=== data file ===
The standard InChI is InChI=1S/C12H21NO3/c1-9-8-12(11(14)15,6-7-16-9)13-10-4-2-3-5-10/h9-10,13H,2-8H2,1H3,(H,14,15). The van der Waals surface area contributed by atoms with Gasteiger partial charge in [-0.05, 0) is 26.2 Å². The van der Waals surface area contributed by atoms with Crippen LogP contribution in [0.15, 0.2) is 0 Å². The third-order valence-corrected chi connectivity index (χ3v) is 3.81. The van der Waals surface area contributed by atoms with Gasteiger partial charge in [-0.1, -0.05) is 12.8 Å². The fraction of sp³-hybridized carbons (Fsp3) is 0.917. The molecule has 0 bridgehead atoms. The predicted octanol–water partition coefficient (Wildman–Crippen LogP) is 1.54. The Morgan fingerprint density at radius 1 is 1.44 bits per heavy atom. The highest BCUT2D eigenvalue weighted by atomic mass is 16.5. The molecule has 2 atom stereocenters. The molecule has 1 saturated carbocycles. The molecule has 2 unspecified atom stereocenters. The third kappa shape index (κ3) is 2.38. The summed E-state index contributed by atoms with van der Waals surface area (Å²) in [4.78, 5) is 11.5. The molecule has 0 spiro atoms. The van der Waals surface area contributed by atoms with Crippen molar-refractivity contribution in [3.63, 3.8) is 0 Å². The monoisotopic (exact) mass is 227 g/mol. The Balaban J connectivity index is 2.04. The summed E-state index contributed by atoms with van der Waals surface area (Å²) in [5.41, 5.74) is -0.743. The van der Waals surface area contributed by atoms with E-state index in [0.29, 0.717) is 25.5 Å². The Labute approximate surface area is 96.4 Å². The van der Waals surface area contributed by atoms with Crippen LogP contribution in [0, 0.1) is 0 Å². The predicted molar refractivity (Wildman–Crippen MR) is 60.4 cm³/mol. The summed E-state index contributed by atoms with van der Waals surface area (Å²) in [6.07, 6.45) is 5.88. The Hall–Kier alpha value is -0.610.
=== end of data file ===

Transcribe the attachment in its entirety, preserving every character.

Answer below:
The standard InChI is InChI=1S/C12H21NO3/c1-9-8-12(11(14)15,6-7-16-9)13-10-4-2-3-5-10/h9-10,13H,2-8H2,1H3,(H,14,15). The van der Waals surface area contributed by atoms with Gasteiger partial charge in [-0.05, 0) is 26.2 Å². The van der Waals surface area contributed by atoms with Crippen LogP contribution in [0.15, 0.2) is 0 Å². The third-order valence-corrected chi connectivity index (χ3v) is 3.81. The van der Waals surface area contributed by atoms with Gasteiger partial charge in [-0.1, -0.05) is 12.8 Å². The fraction of sp³-hybridized carbons (Fsp3) is 0.917. The molecule has 0 bridgehead atoms. The predicted octanol–water partition coefficient (Wildman–Crippen LogP) is 1.54. The Morgan fingerprint density at radius 1 is 1.44 bits per heavy atom. The highest BCUT2D eigenvalue weighted by atomic mass is 16.5. The molecule has 2 atom stereocenters. The molecule has 1 saturated carbocycles. The molecule has 2 unspecified atom stereocenters. The third kappa shape index (κ3) is 2.38. The summed E-state index contributed by atoms with van der Waals surface area (Å²) in [4.78, 5) is 11.5. The molecule has 0 spiro atoms. The van der Waals surface area contributed by atoms with Crippen molar-refractivity contribution in [3.63, 3.8) is 0 Å². The monoisotopic (exact) mass is 227 g/mol. The Balaban J connectivity index is 2.04. The summed E-state index contributed by atoms with van der Waals surface area (Å²) in [5.41, 5.74) is -0.743. The van der Waals surface area contributed by atoms with E-state index in [0.29, 0.717) is 25.5 Å². The Labute approximate surface area is 96.4 Å². The van der Waals surface area contributed by atoms with Crippen LogP contribution in [0, 0.1) is 0 Å². The predicted molar refractivity (Wildman–Crippen MR) is 60.4 cm³/mol. The summed E-state index contributed by atoms with van der Waals surface area (Å²) in [6.07, 6.45) is 5.88. The Hall–Kier alpha value is -0.610.